The Lawsuit 

See also //WL

1980s: Remediation and Lawsuit

Anne Anderson and other families in Woburn met with attorney Jan Schlictman in 1981 to discuss the possibility of a lawsuiit.

In 1984 Anne Anderson testified at hearings chaired by Senator Ted Kennedy. Reverend Bruce Young, Anne Anderson, and other Woburn parents spoke about their concerns and the significance of the studies in the hope that they would provide funding to clean up the nation's worst toxic dumps.

President Reagan was proposing to downsize government, and a massive budget deficit loomed in the background. Nevertheless, the testimony of Woburn parents and panic-stricken residents of Love Canal, NY put a human face on the need for a national cleanup. Superfund, the common name for the Comprehensive Environmental Response, Compensation, and Liability Act (CERCLA) became a law in 1980 and was later funded with 9 billion dollars.   (video)

In 1982, a formal complaint against W.R. Grace, Beatrice Foods (Riley Tannery), and UniFirst was filed by Anne Anderson and seven other plaintiffs. The defendants denied that they had caused the pollution of the wells and that the contaminants, primarily TCE, were responsible for the leukemia cases.

Remediation of the Superfund sites began, with the intention of making the water in Wells G and H of potable quality at some time as far as 50 years in the future. In 1988, EPA concluded its own detailed investigation that demonstrated that groundwater contamination came from five properties located around the municipal wells, designating roughly $68 million to cleanup costs. The lawsuit and subsequent appeals ended in 1989, with a commitment on the part of the responsible parties to contribute to the costs of remediation.  "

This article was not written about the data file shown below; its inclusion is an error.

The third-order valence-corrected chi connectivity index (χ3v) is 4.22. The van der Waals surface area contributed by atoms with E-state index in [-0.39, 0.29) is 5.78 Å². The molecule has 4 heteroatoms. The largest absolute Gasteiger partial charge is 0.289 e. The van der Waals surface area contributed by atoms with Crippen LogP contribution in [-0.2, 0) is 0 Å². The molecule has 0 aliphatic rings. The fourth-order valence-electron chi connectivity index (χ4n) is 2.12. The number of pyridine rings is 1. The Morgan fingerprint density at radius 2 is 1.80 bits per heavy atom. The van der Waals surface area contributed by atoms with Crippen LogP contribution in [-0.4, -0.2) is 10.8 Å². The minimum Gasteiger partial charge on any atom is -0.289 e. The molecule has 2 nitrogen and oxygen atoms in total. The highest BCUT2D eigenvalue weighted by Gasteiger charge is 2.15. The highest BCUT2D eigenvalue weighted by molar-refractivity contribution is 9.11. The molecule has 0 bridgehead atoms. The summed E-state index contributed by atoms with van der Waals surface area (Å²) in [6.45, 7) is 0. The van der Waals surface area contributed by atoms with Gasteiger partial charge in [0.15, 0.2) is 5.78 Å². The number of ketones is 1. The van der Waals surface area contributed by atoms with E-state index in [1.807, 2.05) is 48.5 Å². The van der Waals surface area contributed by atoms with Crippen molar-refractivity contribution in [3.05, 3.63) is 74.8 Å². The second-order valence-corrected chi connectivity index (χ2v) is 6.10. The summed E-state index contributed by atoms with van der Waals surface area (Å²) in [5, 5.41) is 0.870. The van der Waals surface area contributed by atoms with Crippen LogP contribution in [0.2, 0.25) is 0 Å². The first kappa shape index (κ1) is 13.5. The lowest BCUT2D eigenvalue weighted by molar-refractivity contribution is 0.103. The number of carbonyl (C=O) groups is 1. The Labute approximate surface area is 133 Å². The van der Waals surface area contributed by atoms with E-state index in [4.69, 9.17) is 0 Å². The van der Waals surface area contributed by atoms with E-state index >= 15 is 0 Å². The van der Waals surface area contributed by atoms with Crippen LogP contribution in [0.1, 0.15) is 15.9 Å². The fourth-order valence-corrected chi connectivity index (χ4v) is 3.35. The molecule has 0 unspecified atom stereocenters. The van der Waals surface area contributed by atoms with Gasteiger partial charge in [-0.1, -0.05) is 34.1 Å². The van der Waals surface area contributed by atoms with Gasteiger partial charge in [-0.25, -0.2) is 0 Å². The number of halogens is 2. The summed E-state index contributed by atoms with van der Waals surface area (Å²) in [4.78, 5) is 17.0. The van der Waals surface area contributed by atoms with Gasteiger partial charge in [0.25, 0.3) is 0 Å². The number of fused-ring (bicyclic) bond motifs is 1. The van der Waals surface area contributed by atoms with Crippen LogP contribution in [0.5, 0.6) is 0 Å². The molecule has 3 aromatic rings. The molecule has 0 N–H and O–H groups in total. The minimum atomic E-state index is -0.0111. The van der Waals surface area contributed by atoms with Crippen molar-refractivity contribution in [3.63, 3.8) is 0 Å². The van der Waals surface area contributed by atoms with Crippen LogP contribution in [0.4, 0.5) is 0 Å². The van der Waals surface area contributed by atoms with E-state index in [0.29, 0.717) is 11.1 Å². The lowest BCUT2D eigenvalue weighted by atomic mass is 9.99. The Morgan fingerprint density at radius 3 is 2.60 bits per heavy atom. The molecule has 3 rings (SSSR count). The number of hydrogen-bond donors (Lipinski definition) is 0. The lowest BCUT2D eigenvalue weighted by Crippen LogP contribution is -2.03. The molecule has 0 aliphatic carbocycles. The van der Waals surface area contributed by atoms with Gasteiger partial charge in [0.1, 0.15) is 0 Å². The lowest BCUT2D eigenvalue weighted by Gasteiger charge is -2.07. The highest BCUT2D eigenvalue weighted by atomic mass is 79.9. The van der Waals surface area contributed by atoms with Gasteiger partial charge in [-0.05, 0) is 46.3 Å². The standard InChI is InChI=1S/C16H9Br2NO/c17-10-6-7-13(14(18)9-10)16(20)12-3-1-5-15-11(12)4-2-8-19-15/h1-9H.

"In May 1982 Jan Richard Schlichtmann, a young, Cornell-educated lawyer who specialized in medical malpractice cases, filed a lawsuit against two multinational corporations in U.S. District Court in Boston. His clients were six Woburn families, all of whom had a child who had died of leukemia or who was being treated for the illness.

Schlichtmann charged that W.R. Grace & Company, of New York, and Beatrice Foods Company, of Chicago, had contaminated two municipal wells in East Woburn. The suit alleged that the well water caused the leukemia cases and numerous other illnesses," Source


 [Note: Below I have inserted an iFrame to a web site at Seattle University School of Law in which they discuss legal aspects of the Woburn case. Wayne]